Tauri Cox

A few weeks ago I read and reviewed Angela Ackerman and Becca Puglisi’s thesauruses on negative traits, positive traits, and emotions.

Then my obsession continued to grow. So I bought their two-part thesaurus on rural and urban settings.

Setting has always been something I’ve struggled with – or even forgotten – to include.

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Now each of these books contain a long list of potential settings from a country road to the back of a police car, and each lists sights, sounds, smells, tastes and textures that might be encountered.

They also include possible sources of conflict and people commonly found in each location Add a few tips from the authors and an example – you’ve got everything you need to write a strong setting for each scene.

But here’s the question: Does “where” really matter?

Keep reading for the answer…

HINT: I’t’s yes.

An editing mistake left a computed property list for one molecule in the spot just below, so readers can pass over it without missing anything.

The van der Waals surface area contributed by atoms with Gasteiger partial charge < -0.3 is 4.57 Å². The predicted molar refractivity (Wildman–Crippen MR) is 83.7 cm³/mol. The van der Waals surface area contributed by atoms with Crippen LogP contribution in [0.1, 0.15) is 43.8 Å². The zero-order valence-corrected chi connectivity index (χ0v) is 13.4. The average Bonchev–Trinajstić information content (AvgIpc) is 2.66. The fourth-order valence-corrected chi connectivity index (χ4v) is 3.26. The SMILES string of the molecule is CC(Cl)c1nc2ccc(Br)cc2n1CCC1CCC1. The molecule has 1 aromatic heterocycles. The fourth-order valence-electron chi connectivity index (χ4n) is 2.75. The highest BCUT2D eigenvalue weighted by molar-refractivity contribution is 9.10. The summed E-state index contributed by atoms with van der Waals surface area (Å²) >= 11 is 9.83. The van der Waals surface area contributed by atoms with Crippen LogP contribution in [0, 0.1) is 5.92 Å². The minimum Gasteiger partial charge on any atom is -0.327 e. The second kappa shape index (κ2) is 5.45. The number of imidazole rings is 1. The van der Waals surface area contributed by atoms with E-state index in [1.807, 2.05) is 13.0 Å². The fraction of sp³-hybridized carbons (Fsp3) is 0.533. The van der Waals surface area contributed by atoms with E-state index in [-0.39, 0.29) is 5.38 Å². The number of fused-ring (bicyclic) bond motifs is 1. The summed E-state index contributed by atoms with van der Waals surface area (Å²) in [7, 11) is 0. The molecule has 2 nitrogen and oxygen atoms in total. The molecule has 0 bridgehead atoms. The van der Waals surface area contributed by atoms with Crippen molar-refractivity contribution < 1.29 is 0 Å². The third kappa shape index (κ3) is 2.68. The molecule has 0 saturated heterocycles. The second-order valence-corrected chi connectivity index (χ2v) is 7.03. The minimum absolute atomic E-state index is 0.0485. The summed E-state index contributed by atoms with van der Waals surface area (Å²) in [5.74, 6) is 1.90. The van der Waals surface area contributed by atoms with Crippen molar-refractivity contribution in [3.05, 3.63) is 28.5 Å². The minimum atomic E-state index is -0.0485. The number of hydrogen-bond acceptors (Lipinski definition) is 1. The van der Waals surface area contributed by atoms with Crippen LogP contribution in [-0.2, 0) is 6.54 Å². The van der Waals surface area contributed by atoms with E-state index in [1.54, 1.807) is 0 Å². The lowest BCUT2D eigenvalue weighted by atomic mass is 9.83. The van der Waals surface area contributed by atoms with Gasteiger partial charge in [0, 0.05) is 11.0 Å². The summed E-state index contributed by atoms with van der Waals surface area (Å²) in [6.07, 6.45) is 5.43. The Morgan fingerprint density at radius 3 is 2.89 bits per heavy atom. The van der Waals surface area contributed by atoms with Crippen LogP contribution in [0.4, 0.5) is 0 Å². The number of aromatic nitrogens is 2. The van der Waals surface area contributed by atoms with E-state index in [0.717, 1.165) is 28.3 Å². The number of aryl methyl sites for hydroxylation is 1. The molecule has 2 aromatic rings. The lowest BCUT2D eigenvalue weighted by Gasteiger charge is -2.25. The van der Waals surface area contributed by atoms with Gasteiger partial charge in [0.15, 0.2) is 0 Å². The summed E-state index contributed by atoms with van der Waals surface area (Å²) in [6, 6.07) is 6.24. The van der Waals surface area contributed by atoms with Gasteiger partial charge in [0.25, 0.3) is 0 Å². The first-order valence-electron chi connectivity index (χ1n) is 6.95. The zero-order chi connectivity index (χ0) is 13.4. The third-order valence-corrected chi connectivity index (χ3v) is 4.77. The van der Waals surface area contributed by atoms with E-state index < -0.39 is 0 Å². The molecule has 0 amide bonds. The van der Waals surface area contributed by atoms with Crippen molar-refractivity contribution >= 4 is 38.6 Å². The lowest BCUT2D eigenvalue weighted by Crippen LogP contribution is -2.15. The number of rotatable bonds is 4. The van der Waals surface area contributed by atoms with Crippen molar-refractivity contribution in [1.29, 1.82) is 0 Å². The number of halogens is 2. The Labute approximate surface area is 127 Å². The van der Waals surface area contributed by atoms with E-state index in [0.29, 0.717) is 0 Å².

As a Vehicle for Conflict

“Conflict needs…

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Leaping Out of the Box

Wisdom is here.

C. D'Angelo

leap-out-of-the-box

When have you gone beyond your comfort zone or “out of your box” in your life? Take a second to think (insert Jeopardy music). Okay, are you back? 😊 I hope you were able to think of an example, but if not, do not fear! I’m here to tell you about my author experiences lately and to hopefully encourage you to take that leap into the great beyond.

Let me clarify why I use the word leaping instead of getting out of the box or stepping out of the box. First, I use the term because getting out of the box is way too normal for me and I’m a quirky lady. LOL! But second, I think sometimes people contemplate taking a risk, possibly peek over the side of the metaphorical box, then either decide to stay or leave. Leaping means you boldly go into the wild by following your…

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The Anatomy of a SHORT Synopsis

Intense Life Coaching

After playing around on the interwebz this week I discovered a theme emerge among my writerly buds…lots of angst over the dreaded synopsis. Now, I’m not saying writing a synopsis is a piece of cake – far from it. But, there is a way to do it that s a little less painful.